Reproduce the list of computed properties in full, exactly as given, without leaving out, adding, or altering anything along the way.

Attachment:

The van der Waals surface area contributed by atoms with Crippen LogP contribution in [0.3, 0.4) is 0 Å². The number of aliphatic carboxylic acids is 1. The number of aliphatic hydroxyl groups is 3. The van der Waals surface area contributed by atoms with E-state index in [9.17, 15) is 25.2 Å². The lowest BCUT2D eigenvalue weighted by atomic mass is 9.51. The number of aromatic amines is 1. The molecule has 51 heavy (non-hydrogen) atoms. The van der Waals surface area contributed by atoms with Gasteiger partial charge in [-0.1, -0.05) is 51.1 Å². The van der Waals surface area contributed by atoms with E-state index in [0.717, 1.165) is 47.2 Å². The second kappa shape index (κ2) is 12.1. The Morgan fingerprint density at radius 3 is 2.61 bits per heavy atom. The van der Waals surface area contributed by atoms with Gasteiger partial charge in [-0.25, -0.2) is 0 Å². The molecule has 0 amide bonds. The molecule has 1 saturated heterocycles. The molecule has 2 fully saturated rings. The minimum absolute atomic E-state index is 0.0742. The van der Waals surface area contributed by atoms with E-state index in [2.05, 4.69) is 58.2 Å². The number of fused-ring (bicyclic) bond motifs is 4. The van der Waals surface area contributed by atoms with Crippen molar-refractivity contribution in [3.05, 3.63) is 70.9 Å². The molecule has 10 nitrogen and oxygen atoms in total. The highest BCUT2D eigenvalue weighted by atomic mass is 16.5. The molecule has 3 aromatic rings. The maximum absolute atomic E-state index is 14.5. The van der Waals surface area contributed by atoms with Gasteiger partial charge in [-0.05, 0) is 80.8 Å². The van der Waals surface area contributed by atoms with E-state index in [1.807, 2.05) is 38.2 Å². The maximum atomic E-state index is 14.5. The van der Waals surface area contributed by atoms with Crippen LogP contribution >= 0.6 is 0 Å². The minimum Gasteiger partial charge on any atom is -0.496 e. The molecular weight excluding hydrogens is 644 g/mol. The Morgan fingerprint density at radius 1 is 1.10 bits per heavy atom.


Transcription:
The van der Waals surface area contributed by atoms with Crippen LogP contribution in [0.3, 0.4) is 0 Å². The number of aliphatic carboxylic acids is 1. The number of aliphatic hydroxyl groups is 3. The van der Waals surface area contributed by atoms with E-state index in [9.17, 15) is 25.2 Å². The lowest BCUT2D eigenvalue weighted by atomic mass is 9.51. The number of aromatic amines is 1. The molecule has 51 heavy (non-hydrogen) atoms. The van der Waals surface area contributed by atoms with Gasteiger partial charge in [-0.1, -0.05) is 51.1 Å². The van der Waals surface area contributed by atoms with E-state index in [0.717, 1.165) is 47.2 Å². The second kappa shape index (κ2) is 12.1. The Morgan fingerprint density at radius 3 is 2.61 bits per heavy atom. The van der Waals surface area contributed by atoms with Gasteiger partial charge in [-0.25, -0.2) is 0 Å². The molecule has 0 amide bonds. The molecule has 1 saturated heterocycles. The molecule has 2 fully saturated rings. The minimum absolute atomic E-state index is 0.0742. The van der Waals surface area contributed by atoms with E-state index in [2.05, 4.69) is 58.2 Å². The number of fused-ring (bicyclic) bond motifs is 4. The van der Waals surface area contributed by atoms with Crippen molar-refractivity contribution in [3.05, 3.63) is 70.9 Å². The molecule has 10 nitrogen and oxygen atoms in total. The highest BCUT2D eigenvalue weighted by atomic mass is 16.5. The molecule has 3 aromatic rings. The maximum absolute atomic E-state index is 14.5. The van der Waals surface area contributed by atoms with Gasteiger partial charge in [-0.05, 0) is 80.8 Å². The van der Waals surface area contributed by atoms with E-state index in [1.807, 2.05) is 38.2 Å². The maximum atomic E-state index is 14.5. The van der Waals surface area contributed by atoms with Crippen LogP contribution >= 0.6 is 0 Å². The minimum Gasteiger partial charge on any atom is -0.496 e. The molecular weight excluding hydrogens is 644 g/mol. The Morgan fingerprint density at radius 1 is 1.10 bits per heavy atom.